Campaign’s Jeremy Lee tells an extraordinary tale of a group of “white straight British male creatives” who are accusing JWT London of discrimination when they were made redundant after complaining about remarks made by female creative director Jo Wallace, to wit that she wanted to “obliterate” JWT’s reputation as a refuge for such people.
JWT London was embarrassed by the recent revelation that it had the biggest gender pay gap in UK advertising, a scarcely believable 44.7 per cent in favour of men.
If the redundancies and the complaint are shown to be linked then JWT London is in arguably even hotter water than its New York office was during l’affaire Martinez when (now departed) global CEO Gustavo Martinez was accused of sexism and harassment.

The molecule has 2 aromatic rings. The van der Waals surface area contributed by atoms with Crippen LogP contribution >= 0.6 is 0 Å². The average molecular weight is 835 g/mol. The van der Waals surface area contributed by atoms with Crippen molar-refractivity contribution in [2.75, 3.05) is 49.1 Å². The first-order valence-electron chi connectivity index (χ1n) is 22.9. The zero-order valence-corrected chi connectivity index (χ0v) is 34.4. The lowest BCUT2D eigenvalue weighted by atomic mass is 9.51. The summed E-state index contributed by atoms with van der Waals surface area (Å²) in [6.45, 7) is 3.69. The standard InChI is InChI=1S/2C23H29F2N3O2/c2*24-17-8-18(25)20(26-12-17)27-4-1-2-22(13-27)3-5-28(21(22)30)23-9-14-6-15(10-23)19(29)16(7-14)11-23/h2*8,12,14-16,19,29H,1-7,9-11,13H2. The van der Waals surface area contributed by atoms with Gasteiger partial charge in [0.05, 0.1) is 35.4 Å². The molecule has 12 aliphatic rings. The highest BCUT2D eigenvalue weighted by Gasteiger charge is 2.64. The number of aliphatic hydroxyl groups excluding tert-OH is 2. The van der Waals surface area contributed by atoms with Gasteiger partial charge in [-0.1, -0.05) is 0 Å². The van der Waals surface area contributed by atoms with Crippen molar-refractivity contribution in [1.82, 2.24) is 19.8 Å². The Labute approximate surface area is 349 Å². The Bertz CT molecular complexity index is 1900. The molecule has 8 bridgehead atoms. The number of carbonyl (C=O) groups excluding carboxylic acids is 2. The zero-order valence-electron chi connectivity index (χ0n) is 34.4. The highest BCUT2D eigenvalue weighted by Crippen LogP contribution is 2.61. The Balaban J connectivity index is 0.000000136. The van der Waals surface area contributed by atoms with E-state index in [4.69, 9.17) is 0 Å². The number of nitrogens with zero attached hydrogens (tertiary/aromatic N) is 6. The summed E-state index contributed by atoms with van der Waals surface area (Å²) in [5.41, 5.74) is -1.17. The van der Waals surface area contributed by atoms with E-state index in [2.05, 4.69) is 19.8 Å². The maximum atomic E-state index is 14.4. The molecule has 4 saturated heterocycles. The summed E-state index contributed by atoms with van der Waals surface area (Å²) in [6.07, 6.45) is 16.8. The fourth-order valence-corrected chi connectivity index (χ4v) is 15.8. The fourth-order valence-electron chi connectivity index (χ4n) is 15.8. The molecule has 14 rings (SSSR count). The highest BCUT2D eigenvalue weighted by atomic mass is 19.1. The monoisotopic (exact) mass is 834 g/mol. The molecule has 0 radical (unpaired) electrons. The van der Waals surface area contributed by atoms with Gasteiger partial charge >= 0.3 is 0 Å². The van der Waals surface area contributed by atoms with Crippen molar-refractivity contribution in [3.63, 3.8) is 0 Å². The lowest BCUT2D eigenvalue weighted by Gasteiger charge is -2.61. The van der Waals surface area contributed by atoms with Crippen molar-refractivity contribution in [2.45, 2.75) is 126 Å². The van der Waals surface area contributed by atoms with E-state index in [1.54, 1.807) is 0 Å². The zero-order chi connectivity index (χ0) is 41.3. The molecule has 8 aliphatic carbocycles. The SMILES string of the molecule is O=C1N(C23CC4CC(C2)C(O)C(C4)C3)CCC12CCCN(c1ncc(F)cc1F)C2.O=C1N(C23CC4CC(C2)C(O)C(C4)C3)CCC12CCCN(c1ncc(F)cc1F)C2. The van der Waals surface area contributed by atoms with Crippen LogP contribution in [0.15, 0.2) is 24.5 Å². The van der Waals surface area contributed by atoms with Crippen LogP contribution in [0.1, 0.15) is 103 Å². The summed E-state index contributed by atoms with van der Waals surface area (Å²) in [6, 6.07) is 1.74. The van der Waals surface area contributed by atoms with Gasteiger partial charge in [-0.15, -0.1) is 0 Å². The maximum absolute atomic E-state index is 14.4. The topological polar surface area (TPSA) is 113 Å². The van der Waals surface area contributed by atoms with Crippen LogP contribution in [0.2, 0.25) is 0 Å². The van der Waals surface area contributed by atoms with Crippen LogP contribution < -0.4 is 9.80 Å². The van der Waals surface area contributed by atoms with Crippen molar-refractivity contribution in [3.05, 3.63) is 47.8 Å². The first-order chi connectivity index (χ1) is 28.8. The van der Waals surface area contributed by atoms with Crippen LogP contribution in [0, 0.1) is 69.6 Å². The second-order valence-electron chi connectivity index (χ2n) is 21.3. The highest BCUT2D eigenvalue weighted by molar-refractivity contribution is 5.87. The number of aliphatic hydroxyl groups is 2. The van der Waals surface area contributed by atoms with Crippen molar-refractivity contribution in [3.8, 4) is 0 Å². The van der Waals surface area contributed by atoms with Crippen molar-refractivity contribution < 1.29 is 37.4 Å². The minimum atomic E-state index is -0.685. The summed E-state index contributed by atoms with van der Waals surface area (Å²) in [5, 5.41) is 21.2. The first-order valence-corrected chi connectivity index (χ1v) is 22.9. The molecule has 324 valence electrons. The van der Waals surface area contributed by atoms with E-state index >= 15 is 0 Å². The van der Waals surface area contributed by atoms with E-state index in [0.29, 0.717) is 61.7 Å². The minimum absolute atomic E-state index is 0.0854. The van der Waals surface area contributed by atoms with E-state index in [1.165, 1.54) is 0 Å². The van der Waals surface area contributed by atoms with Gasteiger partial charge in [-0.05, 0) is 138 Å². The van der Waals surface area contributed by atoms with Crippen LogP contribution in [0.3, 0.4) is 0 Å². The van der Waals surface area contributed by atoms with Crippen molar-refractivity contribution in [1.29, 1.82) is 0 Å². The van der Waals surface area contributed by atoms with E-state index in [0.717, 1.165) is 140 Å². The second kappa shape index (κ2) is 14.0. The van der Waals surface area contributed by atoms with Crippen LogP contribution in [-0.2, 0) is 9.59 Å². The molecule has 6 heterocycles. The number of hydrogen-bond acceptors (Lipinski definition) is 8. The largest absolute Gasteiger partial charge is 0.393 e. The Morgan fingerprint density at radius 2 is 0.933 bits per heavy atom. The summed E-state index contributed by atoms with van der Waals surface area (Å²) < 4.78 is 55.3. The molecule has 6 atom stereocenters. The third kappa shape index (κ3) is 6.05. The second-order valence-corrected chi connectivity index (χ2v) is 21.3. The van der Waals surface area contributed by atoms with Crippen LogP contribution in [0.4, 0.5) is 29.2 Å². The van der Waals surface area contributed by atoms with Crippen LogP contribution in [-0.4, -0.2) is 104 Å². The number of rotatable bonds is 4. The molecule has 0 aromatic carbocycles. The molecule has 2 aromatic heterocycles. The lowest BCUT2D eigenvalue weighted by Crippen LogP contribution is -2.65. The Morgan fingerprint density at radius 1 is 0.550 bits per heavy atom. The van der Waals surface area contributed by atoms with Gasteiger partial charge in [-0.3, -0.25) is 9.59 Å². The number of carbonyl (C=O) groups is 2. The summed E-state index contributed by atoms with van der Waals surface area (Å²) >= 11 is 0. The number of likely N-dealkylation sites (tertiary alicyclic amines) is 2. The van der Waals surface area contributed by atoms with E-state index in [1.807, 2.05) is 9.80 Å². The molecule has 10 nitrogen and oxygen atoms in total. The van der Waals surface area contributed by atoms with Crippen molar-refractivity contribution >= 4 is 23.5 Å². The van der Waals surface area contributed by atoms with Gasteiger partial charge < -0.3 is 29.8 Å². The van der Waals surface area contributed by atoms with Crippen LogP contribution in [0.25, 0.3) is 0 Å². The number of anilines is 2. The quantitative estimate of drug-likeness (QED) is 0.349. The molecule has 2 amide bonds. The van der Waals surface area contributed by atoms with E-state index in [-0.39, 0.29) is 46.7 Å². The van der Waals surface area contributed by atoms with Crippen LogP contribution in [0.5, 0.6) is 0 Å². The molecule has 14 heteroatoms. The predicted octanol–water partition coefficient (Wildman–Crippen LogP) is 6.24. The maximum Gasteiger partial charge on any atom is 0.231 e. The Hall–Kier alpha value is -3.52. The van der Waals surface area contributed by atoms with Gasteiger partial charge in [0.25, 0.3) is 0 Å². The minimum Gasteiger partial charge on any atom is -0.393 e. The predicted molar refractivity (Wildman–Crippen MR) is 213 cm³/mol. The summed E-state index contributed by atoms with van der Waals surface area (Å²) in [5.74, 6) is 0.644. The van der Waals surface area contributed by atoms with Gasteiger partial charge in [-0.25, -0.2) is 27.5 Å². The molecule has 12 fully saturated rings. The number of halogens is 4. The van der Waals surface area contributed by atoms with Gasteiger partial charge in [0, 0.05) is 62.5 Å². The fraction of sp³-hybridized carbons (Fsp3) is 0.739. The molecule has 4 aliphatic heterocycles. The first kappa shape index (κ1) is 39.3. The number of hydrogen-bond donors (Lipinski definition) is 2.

JWT London and owner WPP have not, so far, commented. Doubtless there’s a flurry of activity behind the scenes, possibly involving sums of money.
There’s been a suspicion in adland and elsewhere that the #MeTo movement and others like timeTo have provided a smokescreen for agencies to get rid of some expensive, white male top and middle-ranking executives. That’s not to deny that some of these deserved their fate although as none have, so far, come to court or public tribunals it’s hard to be certain.
New WPP CEO Mark Read says he has no intention of micro-managing the business (which predecessor Sir Martin Sorrell was often accused of) but he needs to get hold of this and fast if a connection between the complaints and redundancies is proven.